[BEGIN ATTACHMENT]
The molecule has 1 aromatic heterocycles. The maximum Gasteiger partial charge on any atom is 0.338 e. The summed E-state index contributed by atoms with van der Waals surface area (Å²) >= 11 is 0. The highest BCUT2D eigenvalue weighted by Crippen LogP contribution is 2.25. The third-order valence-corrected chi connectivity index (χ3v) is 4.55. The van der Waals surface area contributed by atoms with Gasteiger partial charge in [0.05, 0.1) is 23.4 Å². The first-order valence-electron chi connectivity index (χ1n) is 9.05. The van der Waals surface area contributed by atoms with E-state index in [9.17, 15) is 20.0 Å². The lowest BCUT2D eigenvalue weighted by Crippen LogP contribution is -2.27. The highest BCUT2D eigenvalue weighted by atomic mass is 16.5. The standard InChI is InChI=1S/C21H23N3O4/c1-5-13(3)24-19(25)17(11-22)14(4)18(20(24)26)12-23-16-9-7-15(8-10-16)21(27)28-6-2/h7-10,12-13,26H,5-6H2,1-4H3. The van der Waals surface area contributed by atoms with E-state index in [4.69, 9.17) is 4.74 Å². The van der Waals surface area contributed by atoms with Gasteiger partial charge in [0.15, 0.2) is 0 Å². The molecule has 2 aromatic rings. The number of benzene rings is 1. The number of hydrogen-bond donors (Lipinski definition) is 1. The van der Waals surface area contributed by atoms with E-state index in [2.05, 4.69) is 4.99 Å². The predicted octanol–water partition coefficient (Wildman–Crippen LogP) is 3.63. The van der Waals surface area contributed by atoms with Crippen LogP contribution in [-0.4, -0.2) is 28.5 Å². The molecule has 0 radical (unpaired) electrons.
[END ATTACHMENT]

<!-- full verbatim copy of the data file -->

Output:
The molecule has 1 aromatic heterocycles. The maximum Gasteiger partial charge on any atom is 0.338 e. The summed E-state index contributed by atoms with van der Waals surface area (Å²) >= 11 is 0. The highest BCUT2D eigenvalue weighted by Crippen LogP contribution is 2.25. The third-order valence-corrected chi connectivity index (χ3v) is 4.55. The van der Waals surface area contributed by atoms with Gasteiger partial charge in [0.05, 0.1) is 23.4 Å². The first-order valence-electron chi connectivity index (χ1n) is 9.05. The van der Waals surface area contributed by atoms with E-state index in [9.17, 15) is 20.0 Å². The lowest BCUT2D eigenvalue weighted by Crippen LogP contribution is -2.27. The highest BCUT2D eigenvalue weighted by atomic mass is 16.5. The standard InChI is InChI=1S/C21H23N3O4/c1-5-13(3)24-19(25)17(11-22)14(4)18(20(24)26)12-23-16-9-7-15(8-10-16)21(27)28-6-2/h7-10,12-13,26H,5-6H2,1-4H3. The van der Waals surface area contributed by atoms with E-state index in [4.69, 9.17) is 4.74 Å². The van der Waals surface area contributed by atoms with Gasteiger partial charge in [0.15, 0.2) is 0 Å². The molecule has 2 aromatic rings. The number of benzene rings is 1. The number of hydrogen-bond donors (Lipinski definition) is 1. The van der Waals surface area contributed by atoms with E-state index in [2.05, 4.69) is 4.99 Å². The predicted octanol–water partition coefficient (Wildman–Crippen LogP) is 3.63. The van der Waals surface area contributed by atoms with Crippen LogP contribution in [-0.4, -0.2) is 28.5 Å². The molecule has 0 radical (unpaired) electrons.